The article stated: “’Outbreaks in schools are inevitable,’ said Otto Helve, a pediatric infectious disease specialist at the Finnish Institute for Health and Welfare. So far, with some changes to schools’ daily routines, he says, the benefits of attending school seem to outweigh the risks—at least where community infection rates are low and officials are standing by to identify and isolate cases and close contacts.”
The authors asked if schools then spread the virus to the wider community? They answered, “In Denmark, nationwide case numbers continued to decline after day-care centers and elementary schools opened on 15 April, and middle and high schools followed in May.
“In the Netherlands, new cases stayed flat and then dropped after elementary schools opened part-time on 11 May and high schools opened on 2 June. In Finland, Belgium, and Austria, too, officials say they found no evidence of increased spread of the novel coronavirus after schools reopened.”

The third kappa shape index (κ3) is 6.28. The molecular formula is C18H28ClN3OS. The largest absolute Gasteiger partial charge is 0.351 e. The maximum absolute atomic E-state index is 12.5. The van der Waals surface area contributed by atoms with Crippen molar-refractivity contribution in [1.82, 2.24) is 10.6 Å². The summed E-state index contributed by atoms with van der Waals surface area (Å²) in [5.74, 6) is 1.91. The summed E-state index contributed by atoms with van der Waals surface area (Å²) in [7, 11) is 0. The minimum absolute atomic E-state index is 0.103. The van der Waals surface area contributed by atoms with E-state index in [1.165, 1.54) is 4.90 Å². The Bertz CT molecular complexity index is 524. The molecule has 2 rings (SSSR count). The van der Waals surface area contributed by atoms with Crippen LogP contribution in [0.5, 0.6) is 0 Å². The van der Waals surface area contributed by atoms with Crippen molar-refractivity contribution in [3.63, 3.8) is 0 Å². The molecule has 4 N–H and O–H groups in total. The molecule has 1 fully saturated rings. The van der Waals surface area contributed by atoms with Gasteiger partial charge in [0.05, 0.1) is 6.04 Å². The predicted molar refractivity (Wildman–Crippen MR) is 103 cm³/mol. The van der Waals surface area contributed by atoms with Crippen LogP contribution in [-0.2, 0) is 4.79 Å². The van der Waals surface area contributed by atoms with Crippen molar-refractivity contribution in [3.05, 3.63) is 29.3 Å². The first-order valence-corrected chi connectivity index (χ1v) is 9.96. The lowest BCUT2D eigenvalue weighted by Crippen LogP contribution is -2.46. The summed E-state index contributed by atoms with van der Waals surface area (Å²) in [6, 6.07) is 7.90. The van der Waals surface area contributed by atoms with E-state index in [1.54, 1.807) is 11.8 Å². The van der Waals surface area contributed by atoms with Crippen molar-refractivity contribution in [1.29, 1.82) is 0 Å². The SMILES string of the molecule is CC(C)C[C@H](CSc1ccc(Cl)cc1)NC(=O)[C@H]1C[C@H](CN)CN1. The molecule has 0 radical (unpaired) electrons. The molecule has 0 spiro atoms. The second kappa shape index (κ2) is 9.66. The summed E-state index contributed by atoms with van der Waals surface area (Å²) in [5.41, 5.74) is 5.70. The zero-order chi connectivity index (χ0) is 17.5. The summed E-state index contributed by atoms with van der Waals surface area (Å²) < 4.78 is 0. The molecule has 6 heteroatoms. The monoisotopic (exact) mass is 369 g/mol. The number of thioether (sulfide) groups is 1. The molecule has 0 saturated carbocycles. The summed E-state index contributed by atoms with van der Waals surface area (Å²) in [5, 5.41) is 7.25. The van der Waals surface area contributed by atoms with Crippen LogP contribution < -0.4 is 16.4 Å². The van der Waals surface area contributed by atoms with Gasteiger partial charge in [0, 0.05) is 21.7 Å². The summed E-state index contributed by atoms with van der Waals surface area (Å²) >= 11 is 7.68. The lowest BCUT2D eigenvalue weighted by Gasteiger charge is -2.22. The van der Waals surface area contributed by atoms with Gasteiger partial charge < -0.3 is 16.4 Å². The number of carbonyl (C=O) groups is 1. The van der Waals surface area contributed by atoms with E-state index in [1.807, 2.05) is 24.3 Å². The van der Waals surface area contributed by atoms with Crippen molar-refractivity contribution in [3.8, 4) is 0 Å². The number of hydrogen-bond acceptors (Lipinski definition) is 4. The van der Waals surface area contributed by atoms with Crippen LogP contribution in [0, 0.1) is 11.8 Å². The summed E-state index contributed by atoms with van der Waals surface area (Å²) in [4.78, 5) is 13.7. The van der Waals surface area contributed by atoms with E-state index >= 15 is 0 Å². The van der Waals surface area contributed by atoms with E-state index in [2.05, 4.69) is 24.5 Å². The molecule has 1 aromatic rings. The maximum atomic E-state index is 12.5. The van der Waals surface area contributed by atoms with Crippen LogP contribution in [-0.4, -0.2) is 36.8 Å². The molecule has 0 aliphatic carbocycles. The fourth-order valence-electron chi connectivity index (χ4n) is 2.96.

Well perhaps Buetner is taking advice from the American Academy of Pediatrics?
No, because in a June 30 New York Times story (“Why a Pediatric Group is Pushing to Reopen Schools This Fall,”) author Dr. Sean O’Leary, wrote: “Reopening schools is so important for the kids, but really for the entire community. So much of our world relies on kids being in school and parents being able to work.
“Trying to work from home with the kids home is disproportionately impacting women. So, it goes beyond just the health of the child, which is, of course, very important. As a country, we should be doing everything we can right now, for lots of reasons, to make sure we can safely reopen schools in the fall.” (Visit: nytimes.com/2020/06/30/us/coronavirus-schools-reopening-guidelines-aap.html)
The June 22 Wall Street Journal editorial (“Failure in the Virtual Classroom”), cited a report from the University of Washington’s Center on Reinventing Public Education that looked at 477 school districts nationwide and virtual learning.